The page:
In a shift away from highways-first transportation policies, top elected officials in the Baltimore region have decided to direct about $340 million in previously unallocated revenue over 20 years entirely toward mass transit projects.
The action by the Baltimore Regional Transportation Board comes in response to protests from citizen advisers and transit advocates that its previous long-range plan, called Transportation Outlook 2035, was too heavily weighted in favor of road projects.
The board is recognized by the federal government as the chief planning body for transportation in the Baltimore metropolitan region. Its members include the mayors of Baltimore and Annapolis, the Baltimore, Anne Arundel, Harford and Howard county executives, the Carroll County commissioners and state transportation officials.
The money comes primarily from Gov. Martin O’Malley‘s 2007 package of revenue increases from such sources as the vehicle titling tax and corporate taxes. The added revenue from that package had not previously been factored into the regional board’s long-range plans.
In a vote last week, the board determined that all of the added funds should go to short- and long-term transit projects, a shift in priorities that officials said reflects concerns about air pollution, gasoline prices and dependence on fossil fuels.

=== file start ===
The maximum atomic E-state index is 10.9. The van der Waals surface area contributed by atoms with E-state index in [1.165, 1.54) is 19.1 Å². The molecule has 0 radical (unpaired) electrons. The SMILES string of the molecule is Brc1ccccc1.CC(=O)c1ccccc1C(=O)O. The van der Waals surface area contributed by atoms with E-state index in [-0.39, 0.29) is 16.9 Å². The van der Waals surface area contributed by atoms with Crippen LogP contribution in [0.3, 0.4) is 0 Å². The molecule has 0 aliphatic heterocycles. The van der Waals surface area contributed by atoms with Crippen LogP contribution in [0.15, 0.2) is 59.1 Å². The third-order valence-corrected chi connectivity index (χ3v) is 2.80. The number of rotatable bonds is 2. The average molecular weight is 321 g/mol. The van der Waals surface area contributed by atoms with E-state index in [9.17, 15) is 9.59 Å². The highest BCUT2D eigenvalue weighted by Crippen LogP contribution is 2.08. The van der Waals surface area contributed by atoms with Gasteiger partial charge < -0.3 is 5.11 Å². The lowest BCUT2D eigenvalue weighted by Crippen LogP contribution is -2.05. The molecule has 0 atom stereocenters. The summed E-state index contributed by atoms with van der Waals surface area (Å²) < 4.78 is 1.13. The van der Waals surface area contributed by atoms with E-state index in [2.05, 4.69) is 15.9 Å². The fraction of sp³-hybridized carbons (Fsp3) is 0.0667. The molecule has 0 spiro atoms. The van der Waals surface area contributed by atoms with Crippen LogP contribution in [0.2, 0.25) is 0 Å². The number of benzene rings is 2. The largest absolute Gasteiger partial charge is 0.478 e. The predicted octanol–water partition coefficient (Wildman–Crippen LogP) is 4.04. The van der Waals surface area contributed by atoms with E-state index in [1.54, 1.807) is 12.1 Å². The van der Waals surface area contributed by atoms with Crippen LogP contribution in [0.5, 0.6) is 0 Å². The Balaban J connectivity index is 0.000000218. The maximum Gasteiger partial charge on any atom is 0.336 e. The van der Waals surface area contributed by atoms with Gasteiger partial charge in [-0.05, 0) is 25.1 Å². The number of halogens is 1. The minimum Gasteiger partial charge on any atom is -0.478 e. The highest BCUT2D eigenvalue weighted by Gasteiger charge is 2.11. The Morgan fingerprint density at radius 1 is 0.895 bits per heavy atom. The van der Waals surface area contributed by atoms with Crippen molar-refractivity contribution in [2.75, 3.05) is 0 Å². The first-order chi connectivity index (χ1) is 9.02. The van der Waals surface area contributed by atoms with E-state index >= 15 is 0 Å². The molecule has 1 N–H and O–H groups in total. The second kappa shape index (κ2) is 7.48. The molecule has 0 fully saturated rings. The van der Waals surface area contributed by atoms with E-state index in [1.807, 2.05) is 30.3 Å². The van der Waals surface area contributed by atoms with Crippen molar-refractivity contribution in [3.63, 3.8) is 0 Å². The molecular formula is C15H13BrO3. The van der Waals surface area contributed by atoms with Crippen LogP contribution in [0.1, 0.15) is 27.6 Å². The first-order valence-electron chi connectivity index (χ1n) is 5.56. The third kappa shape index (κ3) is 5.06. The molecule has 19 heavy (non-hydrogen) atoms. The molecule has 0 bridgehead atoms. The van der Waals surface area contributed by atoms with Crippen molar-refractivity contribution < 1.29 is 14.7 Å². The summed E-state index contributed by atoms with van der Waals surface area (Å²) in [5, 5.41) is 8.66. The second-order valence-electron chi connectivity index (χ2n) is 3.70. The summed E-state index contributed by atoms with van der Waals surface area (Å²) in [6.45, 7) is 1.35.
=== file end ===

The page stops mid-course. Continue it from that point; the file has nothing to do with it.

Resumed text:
Now, I wouldn’t necessarily have a problem with what the Transportation Board is doing here, if it were not for two key points:
1. Highway Capacity: Anybody who drives around the Baltimore metro area realizes that there are a number of highway projects that need additional highway funds. The Beltway, Route 100, Route 29, and I-83 could all use additional lanemiles in order to meet the already existing demand for these roads, to say nothing of the demand for these roads by 2035.
2. Rewarding poor performance: It makes it very hard to take the Transportation Board seriously as a governor body if they are going to dedicated $340 million in funds to be spent by an agency that has proved that they are, in fact, beyond incompetent. While the money will not all be explicitly spent on Transit Administration related projects, suggested expenditures include additional MARC service and the expansion of the Baltimore subway line. Given the MTA’s poor performance so far, why do local county government wish to reward that failure with the potential infusion of more capital for the MTA and its management to squander?
How long will it be before Maryland has adequate and responsible transportation planning? And how long before Governor O’Malley makes the necessary wholesale changes that that Maryland Transit Administration so desperately needs?